Downing Street suggests Tory MP's time is 'better spent' at football match than at Universal Credit debate

Douglas Ross will be a linesman at a Champions League match at Barcelona's stadium

Joe Watts
Political Editor
Wednesday 18 October 2017 14:30 BST
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Douglas Ross MP is heading to the Nou Camp stadium to officiate in a match
Douglas Ross MP is heading to the Nou Camp stadium to officiate in a match (Getty)

Downing Street has defended an MP who is missing a debate on the Universal Credit rollout by suggesting his time “can better be spent” at a football match in Spain.

The Prime Minister’s spokesman said that despite the absence of Douglas Ross from the Commons, his other career as a football referee had not interfered with his “parliamentary duties”.

Instead of attending the debate, Mr Ross will be officiating as a linesman at a Champions League match at the Nou Camp stadium, where Barcelona will take on the Greek team Olympiacos.

Jeremy Corbyn’s spokesman slammed his absence as “completely unacceptable” ahead of a non-binding vote called in the Commons by Labour, which the Government looked set to lose.

At 7pm MPs were expected to vote on the Labour motion demanding the rollout of Universal Credit is halted, amid concerns that vulnerable people face delays before receiving their full benefit, but the football match was due to begin at 7.45pm.

On Mr Ross’ absence and whether Tories would vote in the Labour’s UC debate, a Number 10 spokesman: “I have said previously that on some of these debates, we may say to MPs if you feel your time can better be spent elsewhere then….”

Asked if Mr Ross’ time was better spent in Barcelona than in the debate, he added: “What I should have said was, you will see Tory MPs who take an interest in this speaking in the debate and participating and of course you will have ministers speaking from the despatch box.”

Theresa May appears to say "yes" to Corbyn's request to scrap Universal Credit

Ms May was embarrassed in September when the Democratic Unionist Party, propping up her Government, backed Labour proposals in favour of increasing NHS pay and against a rise in tuition fees – with the non-binding motions passed unopposed.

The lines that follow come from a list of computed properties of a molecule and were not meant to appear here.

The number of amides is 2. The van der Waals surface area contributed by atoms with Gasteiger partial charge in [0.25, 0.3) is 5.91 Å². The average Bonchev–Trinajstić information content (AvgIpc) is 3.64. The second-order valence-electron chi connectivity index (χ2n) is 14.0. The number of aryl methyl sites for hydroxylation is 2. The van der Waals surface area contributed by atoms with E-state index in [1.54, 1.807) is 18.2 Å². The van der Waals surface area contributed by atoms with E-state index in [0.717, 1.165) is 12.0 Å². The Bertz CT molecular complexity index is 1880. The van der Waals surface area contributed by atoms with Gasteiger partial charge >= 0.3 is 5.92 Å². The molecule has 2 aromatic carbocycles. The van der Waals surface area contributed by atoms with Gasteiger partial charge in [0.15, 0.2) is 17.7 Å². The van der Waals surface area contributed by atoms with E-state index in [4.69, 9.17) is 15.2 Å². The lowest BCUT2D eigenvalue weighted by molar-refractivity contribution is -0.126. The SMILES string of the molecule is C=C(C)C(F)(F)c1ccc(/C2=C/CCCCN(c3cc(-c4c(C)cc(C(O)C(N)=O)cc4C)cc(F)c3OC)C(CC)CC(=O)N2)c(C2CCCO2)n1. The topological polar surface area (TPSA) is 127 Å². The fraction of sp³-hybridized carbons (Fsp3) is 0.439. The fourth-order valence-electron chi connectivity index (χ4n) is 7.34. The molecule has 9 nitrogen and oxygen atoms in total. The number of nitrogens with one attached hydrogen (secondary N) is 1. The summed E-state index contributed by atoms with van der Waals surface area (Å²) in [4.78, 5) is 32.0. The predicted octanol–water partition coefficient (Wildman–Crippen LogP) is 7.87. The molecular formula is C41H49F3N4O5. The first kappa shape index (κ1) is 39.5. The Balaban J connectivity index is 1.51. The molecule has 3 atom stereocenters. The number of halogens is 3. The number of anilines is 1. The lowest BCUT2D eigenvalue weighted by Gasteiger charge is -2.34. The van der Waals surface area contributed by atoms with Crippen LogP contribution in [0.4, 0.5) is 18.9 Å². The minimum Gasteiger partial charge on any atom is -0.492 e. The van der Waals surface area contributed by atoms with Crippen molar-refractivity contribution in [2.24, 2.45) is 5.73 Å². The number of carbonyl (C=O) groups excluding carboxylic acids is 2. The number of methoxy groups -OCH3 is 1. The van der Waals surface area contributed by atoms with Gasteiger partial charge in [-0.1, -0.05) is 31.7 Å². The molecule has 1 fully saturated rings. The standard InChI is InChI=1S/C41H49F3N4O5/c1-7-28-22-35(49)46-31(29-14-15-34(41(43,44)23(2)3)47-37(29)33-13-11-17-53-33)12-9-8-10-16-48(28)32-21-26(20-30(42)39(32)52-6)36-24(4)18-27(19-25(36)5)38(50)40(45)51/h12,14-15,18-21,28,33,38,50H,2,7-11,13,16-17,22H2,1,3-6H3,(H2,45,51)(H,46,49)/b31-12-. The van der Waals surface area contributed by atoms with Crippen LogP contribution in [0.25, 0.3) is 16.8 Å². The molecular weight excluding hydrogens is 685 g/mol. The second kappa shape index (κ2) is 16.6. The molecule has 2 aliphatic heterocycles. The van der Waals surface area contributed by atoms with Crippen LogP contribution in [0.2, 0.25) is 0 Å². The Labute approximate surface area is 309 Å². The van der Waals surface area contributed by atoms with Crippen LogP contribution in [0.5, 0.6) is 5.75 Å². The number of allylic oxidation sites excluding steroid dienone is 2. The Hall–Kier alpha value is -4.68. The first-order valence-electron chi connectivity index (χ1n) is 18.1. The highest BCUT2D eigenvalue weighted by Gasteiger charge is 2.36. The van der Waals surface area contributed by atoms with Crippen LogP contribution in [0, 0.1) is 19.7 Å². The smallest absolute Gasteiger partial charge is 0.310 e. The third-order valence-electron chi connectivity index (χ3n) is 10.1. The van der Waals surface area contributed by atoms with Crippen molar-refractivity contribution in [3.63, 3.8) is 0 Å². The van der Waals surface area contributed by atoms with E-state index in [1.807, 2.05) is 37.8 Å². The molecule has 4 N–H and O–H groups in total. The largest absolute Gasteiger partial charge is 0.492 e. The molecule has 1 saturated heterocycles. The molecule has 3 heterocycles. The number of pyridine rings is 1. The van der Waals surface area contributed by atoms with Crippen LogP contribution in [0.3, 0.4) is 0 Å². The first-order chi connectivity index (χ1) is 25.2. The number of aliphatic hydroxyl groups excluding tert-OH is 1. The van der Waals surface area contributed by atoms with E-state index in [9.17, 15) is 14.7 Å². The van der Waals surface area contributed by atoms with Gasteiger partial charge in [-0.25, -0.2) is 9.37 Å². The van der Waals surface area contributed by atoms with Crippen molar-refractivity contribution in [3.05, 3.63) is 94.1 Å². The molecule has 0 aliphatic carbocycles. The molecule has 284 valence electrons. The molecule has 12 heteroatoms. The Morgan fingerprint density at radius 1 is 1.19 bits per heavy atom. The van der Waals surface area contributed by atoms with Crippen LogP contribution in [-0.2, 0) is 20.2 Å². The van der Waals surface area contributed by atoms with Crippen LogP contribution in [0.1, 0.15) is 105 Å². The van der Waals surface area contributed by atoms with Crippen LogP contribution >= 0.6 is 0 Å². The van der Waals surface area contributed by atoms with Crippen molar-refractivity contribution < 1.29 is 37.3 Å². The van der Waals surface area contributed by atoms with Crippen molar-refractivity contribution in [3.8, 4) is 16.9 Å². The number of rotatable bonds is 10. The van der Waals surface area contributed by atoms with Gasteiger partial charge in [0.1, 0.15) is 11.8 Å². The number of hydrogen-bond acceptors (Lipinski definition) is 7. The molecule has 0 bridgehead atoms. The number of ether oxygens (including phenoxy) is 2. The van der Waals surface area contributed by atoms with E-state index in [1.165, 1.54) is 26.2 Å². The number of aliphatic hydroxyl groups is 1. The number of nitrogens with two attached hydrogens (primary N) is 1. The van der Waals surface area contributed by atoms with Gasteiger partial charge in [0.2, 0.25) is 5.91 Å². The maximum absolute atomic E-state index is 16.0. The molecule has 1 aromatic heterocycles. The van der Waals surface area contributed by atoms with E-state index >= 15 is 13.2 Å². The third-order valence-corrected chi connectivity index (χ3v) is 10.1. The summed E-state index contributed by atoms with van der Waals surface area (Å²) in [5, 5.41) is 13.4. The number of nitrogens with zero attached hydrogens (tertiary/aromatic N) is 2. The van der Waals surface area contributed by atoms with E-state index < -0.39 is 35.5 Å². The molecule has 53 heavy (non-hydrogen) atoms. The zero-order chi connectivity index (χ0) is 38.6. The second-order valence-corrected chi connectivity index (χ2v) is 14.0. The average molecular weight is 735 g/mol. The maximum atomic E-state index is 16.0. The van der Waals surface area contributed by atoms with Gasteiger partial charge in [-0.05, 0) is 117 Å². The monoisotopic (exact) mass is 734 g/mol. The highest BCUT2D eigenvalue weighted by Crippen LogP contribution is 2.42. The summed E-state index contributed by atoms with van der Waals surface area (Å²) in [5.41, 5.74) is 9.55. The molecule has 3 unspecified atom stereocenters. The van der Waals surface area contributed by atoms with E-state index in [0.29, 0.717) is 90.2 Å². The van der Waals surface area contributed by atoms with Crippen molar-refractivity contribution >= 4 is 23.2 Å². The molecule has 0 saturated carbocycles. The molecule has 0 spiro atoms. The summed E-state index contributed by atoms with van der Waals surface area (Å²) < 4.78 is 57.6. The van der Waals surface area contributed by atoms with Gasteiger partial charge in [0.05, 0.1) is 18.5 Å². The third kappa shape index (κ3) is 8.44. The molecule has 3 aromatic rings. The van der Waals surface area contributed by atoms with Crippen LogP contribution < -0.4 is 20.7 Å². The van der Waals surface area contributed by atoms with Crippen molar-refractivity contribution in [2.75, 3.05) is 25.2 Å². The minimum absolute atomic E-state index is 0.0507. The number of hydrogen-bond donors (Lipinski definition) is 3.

Critics claimed Tory MPs had purposefully not voted in a bid to strip Labour’s victory of political credibility.

A similar situation was expected by some to occur in the UC vote, with the situation exacerbated by a potential Tory revolt on the issue involving up to 25 MPs.

Mr Corbyn’s spokesman said: “The shambles of the Universal Credit rollout is causing serious suffering. It’s leading to increases in debt, evictions, homelessness and…a six week wait for benefits.

“It is an extremely serious matter acknowledged by the former Tory prime minister John Major and a number of Tory backbenchers.”

He added: “It’s completely unacceptable, and an obligation on Conservative MPs, if they care about the suffering that constituents are experiencing.”

Prior to becoming an MP Mr Ross served as an MSP at Holyrood and had come under fire after missing a meeting in 2016 to travel to Portugal to be assistant referee at a clash between Sporting Lisbon and Real Madrid.

SNP MSP Stewart Stevenson hit out saying: “Part-time Tory MP Douglas Ross just never learns his lesson and he is yet again leaving his constituents without a voice in Parliament because he'd rather rub shoulders with famous footballers.”

But fellow Scottish Conservative MP Andrew Bowie defended his colleague in the morning, saying Mr Ross had personally raised concerns over UC with Work and Pensions Secretary David Gauke.

Mr Bowie, speaking on BBC Radio Scotland's Good Morning Scotland programme, said: "I think the people of Moray are quite happy for him to continuing refereeing as well as being their MP and he's doing a very good job at both."

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